I spent this past weekend obsessed with Inuit culture.
I’ve been radically changing “rules” of my life that I had previously taken for granted—for example, busting out of relationships that used to seem impossible to leave, relationships with people who weren’t really cultivating me, just using me to fill a role in their lives.
Now I’m beginning to wonder if some of the goals I had been working toward were things I needed to be doing in order to survive during those relationships, or perhaps, things I pursued mostly as a reaction to those relationships.
In other words, who am I really, and what do I want out of life now that my circumstances are changing?
I find myself scrolling the Academics pages of random colleges (I skipped college back in the day), finding majors like Anthropology and Psychology appealing, even something like Native American Studies.
That idea brings me back to being a kid.
Maybe there’s something to that…
Have you ever tried to reconnect with your own childhood fascinations, Romantic things or concepts that made you really happy as a kid but maybe seem “impractical” in adulthood?
Here’s a list of mine:
- Leather fringe clothing and accessories
- Pueblos, teepees, igloos, wigwams…
- The way Pocahontas was super stealthy in the woods
- Walking sticks
- Log cabins
- Lynx (Remember dioramas? I definitely made a lynx habitat one…)
- Wooden beads
- Suede cord
- Building a fire ring in the woods with my parents’ landscaping rocks
- Fossils, looking for them on the beach at the lake
- Trees that grew sideways over a body of water
- Native drums made with animal skins
- Treehouses and all manner of fort building
- Tree trunks with a hollow
- Jasmine’s belly dance outfit/anything Arabic I was exposed to
- King Arthur-era dresses and circlets
- The “Quest for Camelot” movie (Not sure I would like it now, but I remember returning from the theater and pretending I was a blind warrior with a sweet stick weapon)
- Cabins with a grass roof
- Leather things: binocular cases, journal covers, etc. Things that seemed Sherlock Holmes-y. Photo corners
- My America books
- Multicolored corn!
- Shallow handmade rope baskets!! There was one at my grandma’s house. I’d put it on my head and pretend I was carrying the multicolored corn I had just harvested…
I showed my list to my husband. He wasn’t convinced that these types of lists would be that different from person to person, so I grilled him about his childhood so I could prove him wrong.
- Romans, Roman armor, togas
- Dinosaurs (“Which ones?”) T-rex, long necks—“They were just so big.”
- Star Wars (“What about Star Wars?) “The fact that Jedis were, like, mystical knights with, like, a code [of ethics.] And I liked the aesthetic of the bad guys.”
- Fort building
- Carving into trees
- Pocket knife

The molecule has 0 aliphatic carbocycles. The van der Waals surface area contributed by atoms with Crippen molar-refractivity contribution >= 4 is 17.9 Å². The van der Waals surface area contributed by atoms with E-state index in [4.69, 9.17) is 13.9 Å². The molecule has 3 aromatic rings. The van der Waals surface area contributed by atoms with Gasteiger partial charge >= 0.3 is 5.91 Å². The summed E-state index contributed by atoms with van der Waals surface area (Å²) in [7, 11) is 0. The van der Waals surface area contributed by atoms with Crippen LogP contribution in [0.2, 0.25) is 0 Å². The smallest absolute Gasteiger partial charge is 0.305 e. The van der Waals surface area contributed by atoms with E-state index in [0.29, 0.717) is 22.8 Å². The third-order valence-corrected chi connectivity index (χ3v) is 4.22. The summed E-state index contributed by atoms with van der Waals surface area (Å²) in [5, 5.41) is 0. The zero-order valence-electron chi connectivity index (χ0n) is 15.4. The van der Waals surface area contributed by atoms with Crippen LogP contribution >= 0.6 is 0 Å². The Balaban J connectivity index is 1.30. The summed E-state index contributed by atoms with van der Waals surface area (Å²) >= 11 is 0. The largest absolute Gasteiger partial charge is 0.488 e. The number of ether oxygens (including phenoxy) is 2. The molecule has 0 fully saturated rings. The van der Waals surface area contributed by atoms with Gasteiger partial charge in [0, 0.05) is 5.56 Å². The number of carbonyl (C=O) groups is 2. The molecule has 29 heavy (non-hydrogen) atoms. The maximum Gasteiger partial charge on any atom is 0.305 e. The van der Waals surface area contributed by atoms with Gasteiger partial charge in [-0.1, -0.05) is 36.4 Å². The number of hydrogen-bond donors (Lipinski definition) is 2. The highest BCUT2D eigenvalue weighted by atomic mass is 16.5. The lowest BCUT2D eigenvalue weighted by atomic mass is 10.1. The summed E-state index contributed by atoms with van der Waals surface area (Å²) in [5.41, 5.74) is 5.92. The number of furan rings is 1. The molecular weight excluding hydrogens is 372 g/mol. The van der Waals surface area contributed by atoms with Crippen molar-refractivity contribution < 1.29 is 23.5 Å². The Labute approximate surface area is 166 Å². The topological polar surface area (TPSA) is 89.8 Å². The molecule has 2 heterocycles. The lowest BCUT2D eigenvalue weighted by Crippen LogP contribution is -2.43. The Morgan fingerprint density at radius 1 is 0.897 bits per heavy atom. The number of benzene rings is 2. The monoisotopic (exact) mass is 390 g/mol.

- Civil War
- Snowball fights
- Laser tag
- History, military history
- Colonial stuff
- Book about Israel Putnam
- Windows of church, iconography, grandeur, tradition, rituals, receiving holy communion
- A globe
- Reptiles, crocodile, Komodo dragon
I can tell he was into military strategy, decorum, respect, history, civilizations, and power, which suits his career as a videogame designer.
“Oh, and in the fourth grade, I asked my dad every night to play either Stratego or Chess.”
Of course he did.
It seems I was very interested in crafts, costume, beauty, tactility, nature, earthy Celtic stuff, and the many uses of animal skins.
Sometimes, my husband’s interests cross with mine, like when he sets out to make a video game about living in the Alaskan wilderness and tells me he might reference the Native tribes thereof.
So this weekend I researched the daylights out of the Inuit. Igloos. Caribou clothing. Sleds. Shamans. The Arctic sea animals they eat. I watched Brother Bear for the first time. I watched a “Let’s Play” of Never Alone. I researched the ethics of representing Native cultures in screen media so that my husband’s game stays respectful and likable.
I pondered these First Nations in the modern day and their plight of bouncing back from on-going racism and the atrocities committed against them in the past, like forced boarding school, for one.
Then I asked myself, where does Catholicism currently intersect with the needs of these people? And I remembered that one time of year when the church collection goes toward the “Black & Indian Missions.” (Doesn’t that name seem outdated?!)
I read this interview with Father Maurice Henry Sands, and it sounds like there’s much to be done in Catholicism regarding serving Native communities. I’ll definitely be paying attention to that world more and more.
What would be on your list of childhood delights? Do you see a connection between what you used to love and what you do now? What could you do in your adult life to honor those God-given proclivities?
Let me know what you come up with!